Guo, Zhen and Chen, Zhong-Qiang and Harper, David A. T. (2020) 'The Anisian (Middle Triassic) brachiopod fauna from Qingyan, Guizhou, south-western China.', Journal of systematic palaeontology., 18 (8). pp. 647-701.
Like most of the benthos, brachiopods suffered huge losses in biodiversity during the end-Permian extinction and did not fully recover until the Anisian (Middle Triassic). Anisian brachiopod faunas are thus a key clade characterizing the recovered marine ecosystems in the early Mesozoic. Of these, the brachiopod fauna from Qingyan Town in Guizhou Province, south-western China has long been one of the best-known Anisian faunas in the world. The taxonomy of the Qingyan fauna, however, was last studied half a century ago, and thus requires revision. Here we describe 34 species (and subspecies) (including seven undetermined species) assigned to 29 brachiopod genera from the Qingyan Formation from the Leidapo and Wachangpo localities in the Qingyan section. Of these, 11 species are described for the first time from this area. Two new genera: Parabrekia and Caucasorhynchella (= Crurirhynchella Xu & Liu, 1983, a nomen nudum) and seven new species (Angustothyris dagysi, Angustothyris qingyanensis, Koeveskallina bifurcata, Neocyrtina xui, Nudirostralina minuta, Parabrekia yangi and Rutorhynchia? trigonalis) are also erected. The Qingyan brachiopod fauna is characterized by abundant endemic genera (33.3%) and exhibits a weak similarity with several coeval faunas reported from the western Tethys. In addition, faunal affinity analyses of 13 Anisian brachiopod faunas indicate that at least five biogeographical provinces (western Tethys, eastern Tethys, northern Siberia, Himalayas and New Zealand) were present during the Anisian, and the eastern Tethys province included three subprovinces: Yangtze, southern Qilian–western Qinling and central Qinghai. However, most faunas mutually share rather low Jaccard similarity coefficients (<0.4), except for those in the western Tethys, implying a continuity of the multi-provincial pattern established for Early Triassic brachiopod distributions.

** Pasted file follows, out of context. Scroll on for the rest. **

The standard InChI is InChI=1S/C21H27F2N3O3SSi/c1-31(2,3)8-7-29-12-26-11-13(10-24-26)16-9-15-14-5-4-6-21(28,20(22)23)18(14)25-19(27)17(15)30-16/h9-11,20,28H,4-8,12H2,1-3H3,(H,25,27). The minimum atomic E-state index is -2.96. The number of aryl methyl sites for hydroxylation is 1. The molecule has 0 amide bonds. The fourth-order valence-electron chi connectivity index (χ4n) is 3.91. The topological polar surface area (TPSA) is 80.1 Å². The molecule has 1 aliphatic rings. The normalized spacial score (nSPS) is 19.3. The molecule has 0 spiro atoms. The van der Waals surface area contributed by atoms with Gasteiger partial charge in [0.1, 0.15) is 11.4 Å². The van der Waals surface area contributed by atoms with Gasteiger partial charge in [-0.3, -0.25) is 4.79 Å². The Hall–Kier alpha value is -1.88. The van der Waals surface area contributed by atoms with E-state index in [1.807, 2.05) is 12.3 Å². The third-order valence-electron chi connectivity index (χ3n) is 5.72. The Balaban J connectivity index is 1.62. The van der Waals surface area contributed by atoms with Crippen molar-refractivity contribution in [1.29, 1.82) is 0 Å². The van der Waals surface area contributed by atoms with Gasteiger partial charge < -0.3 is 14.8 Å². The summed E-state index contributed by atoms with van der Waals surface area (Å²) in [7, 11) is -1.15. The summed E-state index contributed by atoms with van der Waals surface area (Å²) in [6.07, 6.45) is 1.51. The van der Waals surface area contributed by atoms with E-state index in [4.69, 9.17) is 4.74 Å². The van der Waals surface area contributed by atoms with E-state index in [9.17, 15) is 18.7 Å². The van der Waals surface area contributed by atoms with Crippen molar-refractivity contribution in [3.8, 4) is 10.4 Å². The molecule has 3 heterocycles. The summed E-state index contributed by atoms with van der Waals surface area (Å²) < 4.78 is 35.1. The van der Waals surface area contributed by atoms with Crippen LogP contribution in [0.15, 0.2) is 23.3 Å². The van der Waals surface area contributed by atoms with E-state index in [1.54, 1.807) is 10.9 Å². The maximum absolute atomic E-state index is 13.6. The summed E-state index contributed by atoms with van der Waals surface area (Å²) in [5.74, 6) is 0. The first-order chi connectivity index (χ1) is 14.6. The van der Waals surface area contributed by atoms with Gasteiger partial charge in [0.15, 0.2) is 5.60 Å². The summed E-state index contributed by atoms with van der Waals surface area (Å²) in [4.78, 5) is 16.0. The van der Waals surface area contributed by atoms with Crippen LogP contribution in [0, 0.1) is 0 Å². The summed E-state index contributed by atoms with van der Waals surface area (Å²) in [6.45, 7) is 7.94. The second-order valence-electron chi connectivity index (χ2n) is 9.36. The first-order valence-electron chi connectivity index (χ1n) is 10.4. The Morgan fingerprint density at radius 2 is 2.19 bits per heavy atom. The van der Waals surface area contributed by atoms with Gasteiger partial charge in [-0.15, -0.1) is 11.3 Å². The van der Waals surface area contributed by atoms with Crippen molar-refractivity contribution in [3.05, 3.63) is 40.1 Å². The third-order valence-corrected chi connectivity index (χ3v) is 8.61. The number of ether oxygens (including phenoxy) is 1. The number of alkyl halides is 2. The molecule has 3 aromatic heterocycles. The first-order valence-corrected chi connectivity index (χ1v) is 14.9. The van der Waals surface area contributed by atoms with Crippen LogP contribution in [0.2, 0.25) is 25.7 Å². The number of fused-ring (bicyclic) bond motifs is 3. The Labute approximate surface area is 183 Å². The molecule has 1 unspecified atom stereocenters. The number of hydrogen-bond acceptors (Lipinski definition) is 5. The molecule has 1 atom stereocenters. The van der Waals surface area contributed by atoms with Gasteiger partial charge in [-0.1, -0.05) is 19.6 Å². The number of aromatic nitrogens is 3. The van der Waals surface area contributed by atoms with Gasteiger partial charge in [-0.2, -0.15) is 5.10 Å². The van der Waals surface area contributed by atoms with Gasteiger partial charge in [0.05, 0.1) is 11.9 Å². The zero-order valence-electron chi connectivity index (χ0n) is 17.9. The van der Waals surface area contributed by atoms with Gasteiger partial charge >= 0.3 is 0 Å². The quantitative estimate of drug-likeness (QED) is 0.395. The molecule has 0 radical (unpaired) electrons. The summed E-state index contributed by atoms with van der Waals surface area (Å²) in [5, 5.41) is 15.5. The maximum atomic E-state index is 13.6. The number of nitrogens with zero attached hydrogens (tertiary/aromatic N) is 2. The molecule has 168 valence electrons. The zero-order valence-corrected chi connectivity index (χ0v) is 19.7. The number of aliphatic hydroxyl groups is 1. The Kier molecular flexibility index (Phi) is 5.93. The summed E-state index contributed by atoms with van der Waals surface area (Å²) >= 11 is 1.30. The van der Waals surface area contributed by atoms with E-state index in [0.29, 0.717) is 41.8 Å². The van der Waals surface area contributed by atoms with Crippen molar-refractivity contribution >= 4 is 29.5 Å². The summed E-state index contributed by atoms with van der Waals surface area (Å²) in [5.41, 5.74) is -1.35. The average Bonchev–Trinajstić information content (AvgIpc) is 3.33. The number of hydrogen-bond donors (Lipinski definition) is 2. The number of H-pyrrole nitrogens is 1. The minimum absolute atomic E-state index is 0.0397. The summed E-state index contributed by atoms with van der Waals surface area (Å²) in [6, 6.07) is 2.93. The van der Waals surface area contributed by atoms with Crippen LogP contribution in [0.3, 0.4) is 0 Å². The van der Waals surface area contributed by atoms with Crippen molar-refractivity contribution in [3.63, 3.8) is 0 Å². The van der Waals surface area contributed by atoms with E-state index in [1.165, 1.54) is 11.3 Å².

|Full text:||(AM) Accepted Manuscript|
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|Publisher Web site:||https://doi.org/10.1080/14772019.2019.1682695|
|Publisher statement:||This is an Accepted Manuscript of an article published by Taylor & Francis in Journal of systematic palaeontology on 8 November 2019 available online: http://www.tandfonline.com/10.1080/14772019.2019.1682695|
|Date accepted:||28 September 2019|
|Date deposited:||16 January 2020|
|Date of first online publication:||08 November 2019|
|Date first made open access:||08 November 2020|
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